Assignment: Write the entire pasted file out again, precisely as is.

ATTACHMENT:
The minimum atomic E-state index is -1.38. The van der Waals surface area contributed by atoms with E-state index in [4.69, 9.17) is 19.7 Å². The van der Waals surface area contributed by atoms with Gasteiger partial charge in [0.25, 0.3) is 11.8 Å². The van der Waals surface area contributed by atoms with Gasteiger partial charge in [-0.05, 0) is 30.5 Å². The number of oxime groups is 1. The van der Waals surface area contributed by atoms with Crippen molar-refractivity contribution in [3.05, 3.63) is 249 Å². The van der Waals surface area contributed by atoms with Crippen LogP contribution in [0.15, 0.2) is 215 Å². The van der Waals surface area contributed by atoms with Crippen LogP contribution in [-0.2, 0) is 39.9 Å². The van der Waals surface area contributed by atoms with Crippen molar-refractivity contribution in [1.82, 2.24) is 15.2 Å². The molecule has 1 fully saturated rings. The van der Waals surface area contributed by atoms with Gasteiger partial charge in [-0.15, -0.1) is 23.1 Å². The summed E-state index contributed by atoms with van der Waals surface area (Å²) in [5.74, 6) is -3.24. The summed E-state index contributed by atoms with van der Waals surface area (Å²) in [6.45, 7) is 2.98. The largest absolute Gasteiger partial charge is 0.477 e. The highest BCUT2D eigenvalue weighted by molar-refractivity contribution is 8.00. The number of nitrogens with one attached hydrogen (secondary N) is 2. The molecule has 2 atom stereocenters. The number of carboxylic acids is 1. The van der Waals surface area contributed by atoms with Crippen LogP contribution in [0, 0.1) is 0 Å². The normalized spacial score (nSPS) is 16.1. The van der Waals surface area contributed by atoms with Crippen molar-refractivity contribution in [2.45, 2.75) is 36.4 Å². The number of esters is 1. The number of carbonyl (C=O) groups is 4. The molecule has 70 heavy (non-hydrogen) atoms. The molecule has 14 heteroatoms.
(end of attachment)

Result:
The minimum atomic E-state index is -1.38. The van der Waals surface area contributed by atoms with E-state index in [4.69, 9.17) is 19.7 Å². The van der Waals surface area contributed by atoms with Gasteiger partial charge in [0.25, 0.3) is 11.8 Å². The van der Waals surface area contributed by atoms with Gasteiger partial charge in [-0.05, 0) is 30.5 Å². The number of oxime groups is 1. The van der Waals surface area contributed by atoms with Crippen molar-refractivity contribution in [3.05, 3.63) is 249 Å². The van der Waals surface area contributed by atoms with Crippen LogP contribution in [0.15, 0.2) is 215 Å². The van der Waals surface area contributed by atoms with Crippen LogP contribution in [-0.2, 0) is 39.9 Å². The van der Waals surface area contributed by atoms with Crippen molar-refractivity contribution in [1.82, 2.24) is 15.2 Å². The molecule has 1 fully saturated rings. The van der Waals surface area contributed by atoms with Gasteiger partial charge in [-0.15, -0.1) is 23.1 Å². The summed E-state index contributed by atoms with van der Waals surface area (Å²) in [5.74, 6) is -3.24. The summed E-state index contributed by atoms with van der Waals surface area (Å²) in [6.45, 7) is 2.98. The largest absolute Gasteiger partial charge is 0.477 e. The highest BCUT2D eigenvalue weighted by molar-refractivity contribution is 8.00. The number of nitrogens with one attached hydrogen (secondary N) is 2. The molecule has 2 atom stereocenters. The number of carboxylic acids is 1. The van der Waals surface area contributed by atoms with Crippen LogP contribution in [0, 0.1) is 0 Å². The normalized spacial score (nSPS) is 16.1. The van der Waals surface area contributed by atoms with Crippen molar-refractivity contribution in [2.45, 2.75) is 36.4 Å². The number of esters is 1. The number of carbonyl (C=O) groups is 4. The molecule has 70 heavy (non-hydrogen) atoms. The molecule has 14 heteroatoms.